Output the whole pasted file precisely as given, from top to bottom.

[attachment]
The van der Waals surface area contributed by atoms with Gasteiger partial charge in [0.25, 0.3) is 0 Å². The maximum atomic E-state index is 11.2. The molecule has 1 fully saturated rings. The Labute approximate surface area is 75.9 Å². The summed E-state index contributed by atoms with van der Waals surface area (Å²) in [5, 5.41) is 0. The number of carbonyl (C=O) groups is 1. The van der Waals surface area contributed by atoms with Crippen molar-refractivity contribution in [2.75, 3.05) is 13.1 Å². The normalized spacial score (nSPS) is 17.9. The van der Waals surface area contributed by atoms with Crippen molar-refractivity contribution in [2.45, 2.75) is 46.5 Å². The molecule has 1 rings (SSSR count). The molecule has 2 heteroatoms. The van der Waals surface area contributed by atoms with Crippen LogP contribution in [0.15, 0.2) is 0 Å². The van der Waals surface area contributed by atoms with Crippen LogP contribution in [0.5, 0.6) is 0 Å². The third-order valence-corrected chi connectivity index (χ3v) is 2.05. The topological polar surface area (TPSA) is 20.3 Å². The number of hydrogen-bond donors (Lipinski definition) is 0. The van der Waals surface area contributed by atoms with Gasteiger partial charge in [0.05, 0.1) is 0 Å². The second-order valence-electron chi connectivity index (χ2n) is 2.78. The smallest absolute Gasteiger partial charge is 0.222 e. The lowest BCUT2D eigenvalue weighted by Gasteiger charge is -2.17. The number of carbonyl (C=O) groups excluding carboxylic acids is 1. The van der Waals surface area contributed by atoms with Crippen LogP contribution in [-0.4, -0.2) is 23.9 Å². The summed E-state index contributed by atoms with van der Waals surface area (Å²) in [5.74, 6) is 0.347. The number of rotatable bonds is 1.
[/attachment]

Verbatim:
The van der Waals surface area contributed by atoms with Gasteiger partial charge in [0.25, 0.3) is 0 Å². The maximum atomic E-state index is 11.2. The molecule has 1 fully saturated rings. The Labute approximate surface area is 75.9 Å². The summed E-state index contributed by atoms with van der Waals surface area (Å²) in [5, 5.41) is 0. The number of carbonyl (C=O) groups is 1. The van der Waals surface area contributed by atoms with Crippen molar-refractivity contribution in [2.75, 3.05) is 13.1 Å². The normalized spacial score (nSPS) is 17.9. The van der Waals surface area contributed by atoms with Crippen molar-refractivity contribution in [2.45, 2.75) is 46.5 Å². The molecule has 1 rings (SSSR count). The molecule has 2 heteroatoms. The van der Waals surface area contributed by atoms with Crippen LogP contribution in [0.15, 0.2) is 0 Å². The van der Waals surface area contributed by atoms with Crippen LogP contribution in [0.5, 0.6) is 0 Å². The third-order valence-corrected chi connectivity index (χ3v) is 2.05. The topological polar surface area (TPSA) is 20.3 Å². The number of hydrogen-bond donors (Lipinski definition) is 0. The van der Waals surface area contributed by atoms with Gasteiger partial charge in [0.05, 0.1) is 0 Å². The second-order valence-electron chi connectivity index (χ2n) is 2.78. The smallest absolute Gasteiger partial charge is 0.222 e. The lowest BCUT2D eigenvalue weighted by Gasteiger charge is -2.17. The number of carbonyl (C=O) groups excluding carboxylic acids is 1. The van der Waals surface area contributed by atoms with Crippen LogP contribution in [-0.4, -0.2) is 23.9 Å². The summed E-state index contributed by atoms with van der Waals surface area (Å²) in [5.74, 6) is 0.347. The number of rotatable bonds is 1.